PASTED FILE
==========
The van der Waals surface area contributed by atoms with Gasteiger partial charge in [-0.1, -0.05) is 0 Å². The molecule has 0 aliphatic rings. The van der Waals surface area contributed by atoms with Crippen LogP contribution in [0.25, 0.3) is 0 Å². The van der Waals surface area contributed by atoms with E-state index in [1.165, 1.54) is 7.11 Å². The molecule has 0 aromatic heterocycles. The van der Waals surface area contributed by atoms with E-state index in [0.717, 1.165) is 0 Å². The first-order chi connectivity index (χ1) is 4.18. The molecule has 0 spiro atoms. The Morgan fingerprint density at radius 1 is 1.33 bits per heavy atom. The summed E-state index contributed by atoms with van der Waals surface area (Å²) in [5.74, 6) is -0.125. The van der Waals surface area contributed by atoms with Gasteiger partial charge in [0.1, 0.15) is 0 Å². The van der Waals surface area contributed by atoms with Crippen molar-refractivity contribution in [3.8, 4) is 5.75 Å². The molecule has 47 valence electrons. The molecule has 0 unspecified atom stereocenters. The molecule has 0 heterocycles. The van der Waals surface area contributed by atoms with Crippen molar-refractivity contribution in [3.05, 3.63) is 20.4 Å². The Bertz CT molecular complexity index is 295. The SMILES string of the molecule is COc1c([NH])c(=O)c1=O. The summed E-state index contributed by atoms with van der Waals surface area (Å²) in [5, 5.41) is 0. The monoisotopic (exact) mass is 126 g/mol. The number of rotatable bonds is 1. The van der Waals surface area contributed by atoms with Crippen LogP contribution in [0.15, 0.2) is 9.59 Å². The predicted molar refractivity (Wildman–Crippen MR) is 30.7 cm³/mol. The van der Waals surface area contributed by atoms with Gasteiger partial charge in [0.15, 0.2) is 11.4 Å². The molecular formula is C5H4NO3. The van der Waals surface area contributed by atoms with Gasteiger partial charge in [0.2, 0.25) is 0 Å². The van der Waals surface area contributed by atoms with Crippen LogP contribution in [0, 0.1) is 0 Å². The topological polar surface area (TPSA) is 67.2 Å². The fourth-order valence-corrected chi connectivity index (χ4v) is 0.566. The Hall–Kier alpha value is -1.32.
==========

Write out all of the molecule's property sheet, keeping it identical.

The van der Waals surface area contributed by atoms with Gasteiger partial charge in [-0.1, -0.05) is 0 Å². The molecule has 0 aliphatic rings. The van der Waals surface area contributed by atoms with Crippen LogP contribution in [0.25, 0.3) is 0 Å². The van der Waals surface area contributed by atoms with E-state index in [1.165, 1.54) is 7.11 Å². The molecule has 0 aromatic heterocycles. The van der Waals surface area contributed by atoms with E-state index in [0.717, 1.165) is 0 Å². The first-order chi connectivity index (χ1) is 4.18. The molecule has 0 spiro atoms. The Morgan fingerprint density at radius 1 is 1.33 bits per heavy atom. The summed E-state index contributed by atoms with van der Waals surface area (Å²) in [5.74, 6) is -0.125. The van der Waals surface area contributed by atoms with Gasteiger partial charge in [0.1, 0.15) is 0 Å². The van der Waals surface area contributed by atoms with Crippen molar-refractivity contribution in [3.8, 4) is 5.75 Å². The molecule has 47 valence electrons. The molecule has 0 unspecified atom stereocenters. The molecule has 0 heterocycles. The van der Waals surface area contributed by atoms with Crippen molar-refractivity contribution in [3.05, 3.63) is 20.4 Å². The Bertz CT molecular complexity index is 295. The SMILES string of the molecule is COc1c([NH])c(=O)c1=O. The summed E-state index contributed by atoms with van der Waals surface area (Å²) in [5, 5.41) is 0. The monoisotopic (exact) mass is 126 g/mol. The number of rotatable bonds is 1. The van der Waals surface area contributed by atoms with Crippen LogP contribution in [0.15, 0.2) is 9.59 Å². The predicted molar refractivity (Wildman–Crippen MR) is 30.7 cm³/mol. The van der Waals surface area contributed by atoms with Gasteiger partial charge in [0.15, 0.2) is 11.4 Å². The molecular formula is C5H4NO3. The van der Waals surface area contributed by atoms with Gasteiger partial charge in [0.2, 0.25) is 0 Å². The van der Waals surface area contributed by atoms with Crippen LogP contribution in [0, 0.1) is 0 Å². The topological polar surface area (TPSA) is 67.2 Å². The fourth-order valence-corrected chi connectivity index (χ4v) is 0.566. The Hall–Kier alpha value is -1.32.